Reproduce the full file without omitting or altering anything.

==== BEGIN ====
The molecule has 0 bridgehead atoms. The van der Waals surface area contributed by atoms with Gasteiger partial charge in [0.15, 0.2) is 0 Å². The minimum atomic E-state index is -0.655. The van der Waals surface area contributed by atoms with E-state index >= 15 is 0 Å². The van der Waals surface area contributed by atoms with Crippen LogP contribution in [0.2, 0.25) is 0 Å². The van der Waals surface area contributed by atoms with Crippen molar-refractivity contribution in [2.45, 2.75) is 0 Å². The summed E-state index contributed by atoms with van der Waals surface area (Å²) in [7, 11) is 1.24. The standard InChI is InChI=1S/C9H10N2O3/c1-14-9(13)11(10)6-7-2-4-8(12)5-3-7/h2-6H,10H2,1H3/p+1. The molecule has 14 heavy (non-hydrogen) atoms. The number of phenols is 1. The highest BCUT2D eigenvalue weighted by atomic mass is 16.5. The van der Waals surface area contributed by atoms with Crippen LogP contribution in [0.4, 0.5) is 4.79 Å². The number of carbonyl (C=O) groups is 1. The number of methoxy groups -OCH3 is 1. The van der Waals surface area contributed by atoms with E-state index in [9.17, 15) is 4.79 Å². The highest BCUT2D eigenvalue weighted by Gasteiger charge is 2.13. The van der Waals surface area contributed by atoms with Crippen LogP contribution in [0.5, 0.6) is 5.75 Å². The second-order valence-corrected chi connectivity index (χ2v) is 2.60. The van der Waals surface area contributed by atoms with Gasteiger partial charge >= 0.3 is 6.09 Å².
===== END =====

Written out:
The molecule has 0 bridgehead atoms. The van der Waals surface area contributed by atoms with Gasteiger partial charge in [0.15, 0.2) is 0 Å². The minimum atomic E-state index is -0.655. The van der Waals surface area contributed by atoms with E-state index >= 15 is 0 Å². The van der Waals surface area contributed by atoms with Crippen LogP contribution in [0.2, 0.25) is 0 Å². The van der Waals surface area contributed by atoms with Crippen molar-refractivity contribution in [2.45, 2.75) is 0 Å². The summed E-state index contributed by atoms with van der Waals surface area (Å²) in [7, 11) is 1.24. The standard InChI is InChI=1S/C9H10N2O3/c1-14-9(13)11(10)6-7-2-4-8(12)5-3-7/h2-6H,10H2,1H3/p+1. The molecule has 14 heavy (non-hydrogen) atoms. The number of phenols is 1. The highest BCUT2D eigenvalue weighted by atomic mass is 16.5. The van der Waals surface area contributed by atoms with Crippen LogP contribution in [0.4, 0.5) is 4.79 Å². The number of carbonyl (C=O) groups is 1. The number of methoxy groups -OCH3 is 1. The van der Waals surface area contributed by atoms with E-state index in [9.17, 15) is 4.79 Å². The highest BCUT2D eigenvalue weighted by Gasteiger charge is 2.13. The van der Waals surface area contributed by atoms with Crippen LogP contribution in [0.5, 0.6) is 5.75 Å². The second-order valence-corrected chi connectivity index (χ2v) is 2.60. The van der Waals surface area contributed by atoms with Gasteiger partial charge >= 0.3 is 6.09 Å².